Taking the inaugural Ice Breaker title on the Men’s side, Ross Lynn and Guy Lacelle climbed thirteen pitches in nine hours, though Chris Hamilton and Stephen Koch were right on their heels with twelve. For the Women, Sarah Hueniken and Jen Olson put their vast Canadian experience to good use and climbed nine pitches with some of the longest approaches in the canyon, including a second ascent of an unnamed route. Perhaps even more impressive: the festival weekend was Jen and Sarah’s first visit to Hyalite.
Courtesy of Grivel North America there was $1,000 prize money for the Invitational, all of which the athletes graciously donated back to the ongoing battle to protect Hyalite winter access. For a complete listing of the routes climbed by each team, see www.firstascentpress.com.
Men’s Invitational Division Standings
Must complete at least one route in three of the four areas.
1. Ross Lynn + Guy Lacelle: 9,950 with a 300 point time penalty for 9,650 points; 13 pitches.
2. Chris Hamilton + Stephen Koch: 9,500 points with a 400 point time penalty for 9,100 points; 12 pitches.
3. Adam Knoff + Sean Issac: 8,750 points; 10 pitches.
4. Whit Magro + Rob Cordery-Cotter: 8,750 with a 200 point time penalty for 8,550 points; 11 pitches.
5. Nate Opp + Brian Prax: 7,800 with a 100 point time penalty for 7,700 points; 10 pitches.
6. Kris Erickson + Pierre Darbellay: 6,450 with a 200 point time penalty for 6,350 points; 9 pitches.
Jen Olson and Sarah Hueniken, who won the women’s division of the Pro-Invite Class with 6,750 points, which they earned climbing 9 pitches–despite neither woman ever setting foot in Hyalite prior to the contest. [Photo] John Irvine
Women’s Invitational Division Standings
The Women all voted to change their rules from three areas to two.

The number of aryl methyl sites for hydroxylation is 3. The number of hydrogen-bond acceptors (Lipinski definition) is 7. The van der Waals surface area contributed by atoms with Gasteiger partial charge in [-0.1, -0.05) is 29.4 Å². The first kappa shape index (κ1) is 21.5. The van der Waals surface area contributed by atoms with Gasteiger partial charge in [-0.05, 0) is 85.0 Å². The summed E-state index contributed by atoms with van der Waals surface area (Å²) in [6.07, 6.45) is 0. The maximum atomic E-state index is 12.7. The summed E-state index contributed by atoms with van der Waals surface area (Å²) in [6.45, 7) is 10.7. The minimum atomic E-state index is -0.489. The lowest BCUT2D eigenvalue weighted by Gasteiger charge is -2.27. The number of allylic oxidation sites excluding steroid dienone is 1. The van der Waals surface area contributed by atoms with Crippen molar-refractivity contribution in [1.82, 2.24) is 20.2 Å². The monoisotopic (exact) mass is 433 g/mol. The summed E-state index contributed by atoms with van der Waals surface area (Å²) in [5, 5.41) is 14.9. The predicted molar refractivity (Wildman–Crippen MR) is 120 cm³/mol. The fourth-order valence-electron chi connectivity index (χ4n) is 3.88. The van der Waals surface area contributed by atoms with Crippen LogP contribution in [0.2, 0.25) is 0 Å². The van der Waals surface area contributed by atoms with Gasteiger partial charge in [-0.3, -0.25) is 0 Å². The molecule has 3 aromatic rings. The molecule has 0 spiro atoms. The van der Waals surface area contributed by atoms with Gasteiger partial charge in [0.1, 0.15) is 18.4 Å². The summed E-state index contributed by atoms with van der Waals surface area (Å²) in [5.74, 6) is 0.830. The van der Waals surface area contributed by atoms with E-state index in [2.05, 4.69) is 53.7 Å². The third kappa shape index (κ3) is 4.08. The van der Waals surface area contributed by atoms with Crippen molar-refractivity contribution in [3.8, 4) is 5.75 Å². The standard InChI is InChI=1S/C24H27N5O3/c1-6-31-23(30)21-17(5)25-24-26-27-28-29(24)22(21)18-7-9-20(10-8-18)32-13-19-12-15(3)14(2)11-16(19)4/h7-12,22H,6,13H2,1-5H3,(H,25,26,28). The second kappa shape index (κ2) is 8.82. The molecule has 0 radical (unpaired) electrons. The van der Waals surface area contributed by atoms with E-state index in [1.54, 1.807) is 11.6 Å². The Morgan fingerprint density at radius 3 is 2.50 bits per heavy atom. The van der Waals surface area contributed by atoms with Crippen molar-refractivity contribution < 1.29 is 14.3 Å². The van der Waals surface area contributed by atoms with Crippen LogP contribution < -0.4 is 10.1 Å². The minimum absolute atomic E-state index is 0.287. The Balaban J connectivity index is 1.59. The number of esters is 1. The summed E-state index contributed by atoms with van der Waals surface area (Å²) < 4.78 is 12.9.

1. Jen Olson + Sarah Hueniken: 6,750 points; 9 pitches.
2. Meg Hall + Zoe Hart: 2,850 points; 5 pitches.
2. Amy Bullard + Kitty Calhoun: 2,000 points; 3 pitches.
Men’s Difficulty Award
Kris Erickson + Pierre Darbellay: If scoring the routes on pure difficulty, Kris and Pierre easily had the biggest day of hard routes.
Women’s Best Physical Therapy Award
Kitty Calhoun: Kitty recently had two hip surgeries plus her and Amy did routes in three areas and were the first ones back to the parking lot. Nice effort Kitty.
The following Saturday, December 1, was the Open Division: a free event for anyone with a partner so long as one participant could lead climb. Based on difficulty, routes were categorized into Advanced and Recreational levels so that teams could compete at whatever level they were comfortable. A total of fourteen teams participated.
Primary differences between the Invite and the Open Divisions were that partners entered as a team in the Open Division, and they only had to climb in two of the four main areas. Being a brand new event with some learning curves and based on the scoring information learned in Thursday’s Invitational, some of the routes had their scores changed and we also instituted a new rule where all the teams climbing any particular route shared the given points for that route, as some bouldering comps are judged.
The scoring was established so that a team climbing many ice pitches would be competitive with a team climbing fewer but harder pitches. The top two male teams–with opposite strategies–were neck and neck. In keeping with the grassroots feel and soul of the Bozeman Ice Festival it was decided to split the $500 Open Division prize money, put up by Grivel North America, into five equal awards with gear prizes going to the rest of the field. After all, the whole concept is to stoke climbers and further the dirtbag climber culture. A hundred bucks should buy a few more tanks of gas up Hyalite.